Manuel Martorell is a Spanish journalist and one of the founders of the national daily El Mundo, where he held the posts of Editor-in-Chief and Foreign Editor. He has been covering the Kurds since 1983 and has published three books on the subject and produced a number of television documentaries.
8 February 2015. This will remain a historic day for the Kurdish people. On that day, French president François Hollande hosted an official reception at the Élysée Palace for two women from Kobani, the Syrian city where Islamic State (IS) had met defeat. One was Asya Abdullah, co-president of the Democratic Union Party (PYD), the main Kurdish party in Syria. The other was Nesrin Abdullah, who attended the meeting in combat uniform as commander of the Popular Defence Units (YPG), a powerful armed force composed of thousands of men and women under the direction of PYD.
The photo widely circulated by social and press media showing Hollande, Asya and Nesrin talking in the luxurious salon of the Élysée Palace had a three-fold symbolism. First it demonstrated that women in the Middle East were prepared to organise and combat radical Islam. Moreover, both women represented the Syrian branch of the Kurdistan Workers Party (PKK), an organisation considered by the European Union and the United States to be a terrorist group. This was especially significant because for months American warplanes were supporting Kobani fighters in full view of Turkey, the US’s closest Middle-East ally, whose government favoured an Islamist victory over the Kurds in that city. France and the United States were providing most of the military and economic support to Kurdish groups in Syria and Iraq, but so were the UK, Germany, the rest of the European Union and other major countries, including Canada and Australia. This represented, in practice as well as theory, a strengthening of the Kurdistan Regional Government in northern Iraq and the PKK in Turkey and Syria, because both movements were bearing the brunt of the struggle against jihadism on the ground.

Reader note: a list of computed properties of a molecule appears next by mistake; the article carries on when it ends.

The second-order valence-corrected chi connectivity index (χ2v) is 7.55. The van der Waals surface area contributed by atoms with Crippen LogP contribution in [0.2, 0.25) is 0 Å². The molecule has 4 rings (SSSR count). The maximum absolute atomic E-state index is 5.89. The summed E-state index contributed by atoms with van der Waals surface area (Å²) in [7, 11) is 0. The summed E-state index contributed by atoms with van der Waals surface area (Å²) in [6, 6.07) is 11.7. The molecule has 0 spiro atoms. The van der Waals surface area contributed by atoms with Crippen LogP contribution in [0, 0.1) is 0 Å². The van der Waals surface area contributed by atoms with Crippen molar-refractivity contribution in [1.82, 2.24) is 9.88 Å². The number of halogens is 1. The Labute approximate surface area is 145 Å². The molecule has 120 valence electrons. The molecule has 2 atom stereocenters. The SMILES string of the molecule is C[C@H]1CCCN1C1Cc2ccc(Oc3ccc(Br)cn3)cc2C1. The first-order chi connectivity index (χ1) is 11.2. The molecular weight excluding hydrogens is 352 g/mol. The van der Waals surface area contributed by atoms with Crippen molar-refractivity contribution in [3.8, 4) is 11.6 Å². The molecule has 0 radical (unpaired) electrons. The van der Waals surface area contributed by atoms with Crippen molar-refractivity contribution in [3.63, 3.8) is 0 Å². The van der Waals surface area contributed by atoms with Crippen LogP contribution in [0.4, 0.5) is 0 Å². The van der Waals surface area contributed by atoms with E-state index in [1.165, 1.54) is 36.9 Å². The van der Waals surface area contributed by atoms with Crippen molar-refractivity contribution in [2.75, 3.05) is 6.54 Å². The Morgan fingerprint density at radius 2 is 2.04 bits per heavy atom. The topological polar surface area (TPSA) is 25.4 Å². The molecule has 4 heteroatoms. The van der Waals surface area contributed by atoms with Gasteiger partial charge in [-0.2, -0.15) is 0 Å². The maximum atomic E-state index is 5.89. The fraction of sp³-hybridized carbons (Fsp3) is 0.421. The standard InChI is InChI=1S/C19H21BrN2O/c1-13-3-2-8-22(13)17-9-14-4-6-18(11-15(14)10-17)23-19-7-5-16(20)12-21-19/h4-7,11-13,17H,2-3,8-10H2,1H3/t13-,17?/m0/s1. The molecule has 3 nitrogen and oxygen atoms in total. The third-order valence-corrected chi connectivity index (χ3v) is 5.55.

But above all, that meeting with Hollande symbolised a moment in which the world’s largest group of stateless people, in their 3,000 year history, found major international support. Kurdistan, a mountainous territory as large as the whole of France, but split between Turkey, Iran, Iraq and Syria, had lived other major historical events, but never with so far-reaching a political projection. In 612 BC the Medes, ancestors of the Kurds, led the grand alliance that ended the Assyrian Empire. At the beginning of the thirteenth century, the Kurdish territories returned to be unified under the leadership of Saladin, although in this case from a religious point of view, in the context of the Crusades. In 1920, the Treaty of Sevres also recognised the Kurds’ right to create a state uniting the Kurdish regions from the disintegrated Ottoman Empire. However, the subsequent Treaty of Lausanne (1926) and the founding of the Republic of Turkey by Mustafa Kemal Ataturk, frustrated that hope.
Finally, at the end of the Second World War, the Soviet Union supported the so-called Republic of Mahabad in north-western Iran. This lasted only one year, but from it emerged the main components of today’s Kurdish national identity: the red, white and green flag with a central sun, the national anthem and the first political organisation, the Kurdistan Democratic Party (KDP), which ultimately engendered other political groups. Since then, various organisations have been fighting non-stop for a form of self-government that recognises the political, cultural and linguistic rights of the Kurdish people.
From Indo-European origin and with a large internal religious diversity, more than 20 million Kurds living in Turkey and Syria are represented mainly by the PKK, founded in 1978, while approximately six million Iraqi Kurds support the KDP of Masoud Barzani, the socialist PUK of Jalal Talabani (Patriotic Union of Kurdistan), and Goran, a new party with a mainly youth base. Finally, in Iran, with nearly 10 million Kurds, the dominant parties are the KDP-I (KDP of Iran), Komala (communist) and the Party of Free Life of Kurdistan (PJAK), an organisation with closelinks to the PKK.
In the past 50 years, these four Kurdish regions have been victims of brutal crackdowns and collective extermination. This fact needs to be taken into account to understand the political role of the Kurdish people, because such campaigns have only succeeded in strengthening the powerful national liberation movement. For example, in the 1960s, Hafez al-Assad, father of the current Syrian president, launched the so-called ‘Arab Belt’ in order to depopulate the Kurdish northern region of Syria. Meanwhile, Ayatollah Khomeini declared a ‘Holy War’ against the Kurds after the Iranian Revolution of 1979, while Saddam Hussein in the 1980s unleashed a genocide under the euphemism of ‘Anfal Campaign’. As for Turkey, in the mid-1990s the army launched several ethnic cleansing operations to weaken the popular support that the PKK guerrillas had in the south-eastern corner of the country.